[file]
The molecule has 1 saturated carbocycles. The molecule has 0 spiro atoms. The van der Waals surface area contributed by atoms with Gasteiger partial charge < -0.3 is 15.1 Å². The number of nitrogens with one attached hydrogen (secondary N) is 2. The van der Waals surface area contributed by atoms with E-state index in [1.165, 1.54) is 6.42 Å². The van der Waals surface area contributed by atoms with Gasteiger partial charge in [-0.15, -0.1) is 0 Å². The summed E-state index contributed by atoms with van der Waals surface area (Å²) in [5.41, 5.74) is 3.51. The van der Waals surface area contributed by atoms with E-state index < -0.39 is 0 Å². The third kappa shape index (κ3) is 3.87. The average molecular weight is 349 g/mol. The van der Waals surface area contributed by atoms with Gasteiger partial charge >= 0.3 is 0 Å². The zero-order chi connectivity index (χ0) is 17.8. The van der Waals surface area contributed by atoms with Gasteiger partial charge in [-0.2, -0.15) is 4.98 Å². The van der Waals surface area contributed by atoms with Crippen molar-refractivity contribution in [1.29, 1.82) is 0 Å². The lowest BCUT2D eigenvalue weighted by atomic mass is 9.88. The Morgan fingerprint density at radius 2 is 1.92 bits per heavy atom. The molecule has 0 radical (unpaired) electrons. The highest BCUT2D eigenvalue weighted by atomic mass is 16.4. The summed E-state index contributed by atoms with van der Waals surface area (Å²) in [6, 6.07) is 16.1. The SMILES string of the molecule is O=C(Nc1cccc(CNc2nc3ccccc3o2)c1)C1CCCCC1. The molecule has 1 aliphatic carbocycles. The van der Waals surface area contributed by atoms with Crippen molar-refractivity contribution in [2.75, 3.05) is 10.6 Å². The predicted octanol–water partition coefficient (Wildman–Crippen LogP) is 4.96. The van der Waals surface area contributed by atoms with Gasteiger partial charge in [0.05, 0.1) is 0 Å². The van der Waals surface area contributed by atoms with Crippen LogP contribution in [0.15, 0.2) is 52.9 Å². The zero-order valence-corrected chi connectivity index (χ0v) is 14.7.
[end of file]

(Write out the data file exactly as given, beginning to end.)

The molecule has 1 saturated carbocycles. The molecule has 0 spiro atoms. The van der Waals surface area contributed by atoms with Gasteiger partial charge < -0.3 is 15.1 Å². The number of nitrogens with one attached hydrogen (secondary N) is 2. The van der Waals surface area contributed by atoms with E-state index in [1.165, 1.54) is 6.42 Å². The van der Waals surface area contributed by atoms with Gasteiger partial charge in [-0.15, -0.1) is 0 Å². The summed E-state index contributed by atoms with van der Waals surface area (Å²) in [5.41, 5.74) is 3.51. The van der Waals surface area contributed by atoms with E-state index < -0.39 is 0 Å². The third kappa shape index (κ3) is 3.87. The average molecular weight is 349 g/mol. The van der Waals surface area contributed by atoms with Gasteiger partial charge >= 0.3 is 0 Å². The zero-order chi connectivity index (χ0) is 17.8. The van der Waals surface area contributed by atoms with Gasteiger partial charge in [-0.2, -0.15) is 4.98 Å². The van der Waals surface area contributed by atoms with Crippen molar-refractivity contribution in [1.29, 1.82) is 0 Å². The lowest BCUT2D eigenvalue weighted by atomic mass is 9.88. The Morgan fingerprint density at radius 2 is 1.92 bits per heavy atom. The molecule has 0 radical (unpaired) electrons. The highest BCUT2D eigenvalue weighted by atomic mass is 16.4. The summed E-state index contributed by atoms with van der Waals surface area (Å²) in [6, 6.07) is 16.1. The SMILES string of the molecule is O=C(Nc1cccc(CNc2nc3ccccc3o2)c1)C1CCCCC1. The molecule has 1 aliphatic carbocycles. The van der Waals surface area contributed by atoms with Crippen molar-refractivity contribution in [2.75, 3.05) is 10.6 Å². The predicted octanol–water partition coefficient (Wildman–Crippen LogP) is 4.96. The van der Waals surface area contributed by atoms with Gasteiger partial charge in [0.05, 0.1) is 0 Å². The van der Waals surface area contributed by atoms with Crippen LogP contribution in [0.15, 0.2) is 52.9 Å². The zero-order valence-corrected chi connectivity index (χ0v) is 14.7.